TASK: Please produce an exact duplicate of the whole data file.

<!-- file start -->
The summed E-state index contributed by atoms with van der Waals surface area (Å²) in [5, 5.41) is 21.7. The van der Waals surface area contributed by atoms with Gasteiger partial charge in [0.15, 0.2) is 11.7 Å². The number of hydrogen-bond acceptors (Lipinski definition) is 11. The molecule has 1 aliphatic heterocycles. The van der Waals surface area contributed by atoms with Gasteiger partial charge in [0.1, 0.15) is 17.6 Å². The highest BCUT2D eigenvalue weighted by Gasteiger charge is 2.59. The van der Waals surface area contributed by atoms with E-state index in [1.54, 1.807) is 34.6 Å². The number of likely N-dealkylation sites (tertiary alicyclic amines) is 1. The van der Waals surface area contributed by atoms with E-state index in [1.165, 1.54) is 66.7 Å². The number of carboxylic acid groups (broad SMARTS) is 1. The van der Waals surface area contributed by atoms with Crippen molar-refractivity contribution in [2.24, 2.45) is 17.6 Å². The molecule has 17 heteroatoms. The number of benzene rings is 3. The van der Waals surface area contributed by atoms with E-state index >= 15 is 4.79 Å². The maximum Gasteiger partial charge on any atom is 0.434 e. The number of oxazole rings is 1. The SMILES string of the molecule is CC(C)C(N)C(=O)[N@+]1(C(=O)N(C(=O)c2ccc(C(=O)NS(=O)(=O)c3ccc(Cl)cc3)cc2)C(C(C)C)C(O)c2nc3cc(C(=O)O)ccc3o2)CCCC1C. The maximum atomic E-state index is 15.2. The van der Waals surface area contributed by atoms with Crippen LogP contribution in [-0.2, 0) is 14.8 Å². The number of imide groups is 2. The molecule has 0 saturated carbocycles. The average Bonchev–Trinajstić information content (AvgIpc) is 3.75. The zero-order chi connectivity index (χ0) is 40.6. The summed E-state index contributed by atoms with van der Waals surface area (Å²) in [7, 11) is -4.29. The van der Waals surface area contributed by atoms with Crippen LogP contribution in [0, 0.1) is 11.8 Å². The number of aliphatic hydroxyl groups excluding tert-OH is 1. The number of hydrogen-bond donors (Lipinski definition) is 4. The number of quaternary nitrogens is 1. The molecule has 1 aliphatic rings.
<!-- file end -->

The summed E-state index contributed by atoms with van der Waals surface area (Å²) in [5, 5.41) is 21.7. The van der Waals surface area contributed by atoms with Gasteiger partial charge in [0.15, 0.2) is 11.7 Å². The number of hydrogen-bond acceptors (Lipinski definition) is 11. The molecule has 1 aliphatic heterocycles. The van der Waals surface area contributed by atoms with Gasteiger partial charge in [0.1, 0.15) is 17.6 Å². The highest BCUT2D eigenvalue weighted by Gasteiger charge is 2.59. The van der Waals surface area contributed by atoms with E-state index in [1.54, 1.807) is 34.6 Å². The number of likely N-dealkylation sites (tertiary alicyclic amines) is 1. The van der Waals surface area contributed by atoms with E-state index in [1.165, 1.54) is 66.7 Å². The number of carboxylic acid groups (broad SMARTS) is 1. The van der Waals surface area contributed by atoms with Crippen molar-refractivity contribution in [2.24, 2.45) is 17.6 Å². The molecule has 17 heteroatoms. The number of benzene rings is 3. The van der Waals surface area contributed by atoms with E-state index >= 15 is 4.79 Å². The maximum Gasteiger partial charge on any atom is 0.434 e. The number of oxazole rings is 1. The SMILES string of the molecule is CC(C)C(N)C(=O)[N@+]1(C(=O)N(C(=O)c2ccc(C(=O)NS(=O)(=O)c3ccc(Cl)cc3)cc2)C(C(C)C)C(O)c2nc3cc(C(=O)O)ccc3o2)CCCC1C. The maximum atomic E-state index is 15.2. The van der Waals surface area contributed by atoms with Crippen LogP contribution in [-0.2, 0) is 14.8 Å². The number of imide groups is 2. The molecule has 0 saturated carbocycles. The average Bonchev–Trinajstić information content (AvgIpc) is 3.75. The zero-order chi connectivity index (χ0) is 40.6. The summed E-state index contributed by atoms with van der Waals surface area (Å²) in [7, 11) is -4.29. The van der Waals surface area contributed by atoms with Crippen LogP contribution in [0, 0.1) is 11.8 Å². The number of aliphatic hydroxyl groups excluding tert-OH is 1. The number of hydrogen-bond donors (Lipinski definition) is 4. The number of quaternary nitrogens is 1. The molecule has 1 aliphatic rings.